ETFs are similar to an index fund. The difference is how they can be traded. ETFs can be actively traded, with their price fluctuating throughout the day – much like a stock. Indexes and mutual funds are priced once at the end of the day.  All sorts of ETFs are available, ranging from bonds, industries, commodities and currencies.  Trading ETFs is simple and most major banks have their own trading platforms that offer you the ability to manage your own portfolio.

ETFs also sometimes offer dividends and interest, which means you have the potential to earn while you hold, as well as when you sell.  A great option for passive investment, that also avoids fund manager fees.

Stock trading


 A stock is an investment in a single company. When you purchase a stock, you are purchasing a small share of the company’s earnings and assets. Stocks are often issued by companies to raise wealth to fund growth, products and other initiatives.

The ways in which one can make money from stocks are through buying them at a certain price and selling at a higher price, as well as via dividends.

Stocks are often volatile and unpredictable and something to keep in mind is that when an investment offers large and quick returns, it is often a sign that a significant amount of risk is involved.

Anyone interested in investing in a single stock should have a thorough understanding of a firms current and projected performance. Things to assess are price-to-earnings ratio, beta, dividends and stock charts.  Stocks, like ETFs, are easily traded through online trading platforms offered by most major banks.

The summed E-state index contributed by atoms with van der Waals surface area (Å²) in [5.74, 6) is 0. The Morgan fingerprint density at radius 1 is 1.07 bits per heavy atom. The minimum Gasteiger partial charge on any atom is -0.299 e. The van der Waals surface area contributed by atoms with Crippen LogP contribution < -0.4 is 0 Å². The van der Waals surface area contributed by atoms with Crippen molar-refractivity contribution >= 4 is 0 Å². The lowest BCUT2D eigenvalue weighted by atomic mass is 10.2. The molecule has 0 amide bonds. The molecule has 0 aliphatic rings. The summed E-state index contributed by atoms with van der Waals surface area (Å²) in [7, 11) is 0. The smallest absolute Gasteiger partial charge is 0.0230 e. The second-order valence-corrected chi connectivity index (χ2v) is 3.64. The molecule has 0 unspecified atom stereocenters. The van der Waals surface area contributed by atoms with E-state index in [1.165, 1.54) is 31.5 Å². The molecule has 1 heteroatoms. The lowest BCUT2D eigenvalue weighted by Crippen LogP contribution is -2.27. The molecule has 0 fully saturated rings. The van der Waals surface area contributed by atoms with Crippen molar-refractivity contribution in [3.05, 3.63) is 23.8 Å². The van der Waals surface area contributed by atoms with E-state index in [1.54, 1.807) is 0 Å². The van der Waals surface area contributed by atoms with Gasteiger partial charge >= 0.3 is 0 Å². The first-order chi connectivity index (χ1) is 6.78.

If you are starting to consider investing in stocks you should first find a broker that allows you to trade with low or no commissions. When searching for online brokers, you should first do a thorough research on the options you have in your country and find a trust-worthy and recognized platform where you can easily trade from.

So what now?

A starting point might be that we think about our goals for investing. Is it to save enough money to buy a car next year? To save for a house in 10 years? Or for our retirement?

We can then look at our current financial position, and how much we might be ok with not having access to for a while. We can also think about how we would feel if we lost a certain portion of money all together.

Answering these questions will help us to determine an investment strategy that is right for us. Ultimately, the best time to start investing is as soon as reasonably possible and there are many options to help us get our foot in the door – you can even start with loose change.

Happy investing!

This guest post was authored by Stephanie Schiafone

Stephanie Schiafone is a Business Development Professional in the legal sector. She obtained her Business degree, majoring in Marketing and has developed a passion for the Professional Services industry. Her next goal is to live and work abroad.

Ms. Career Girl

Ms. Career Girl was started in 2008 to help ambitious young professional women figure out who they are, what they want and how to get it.

You may also like...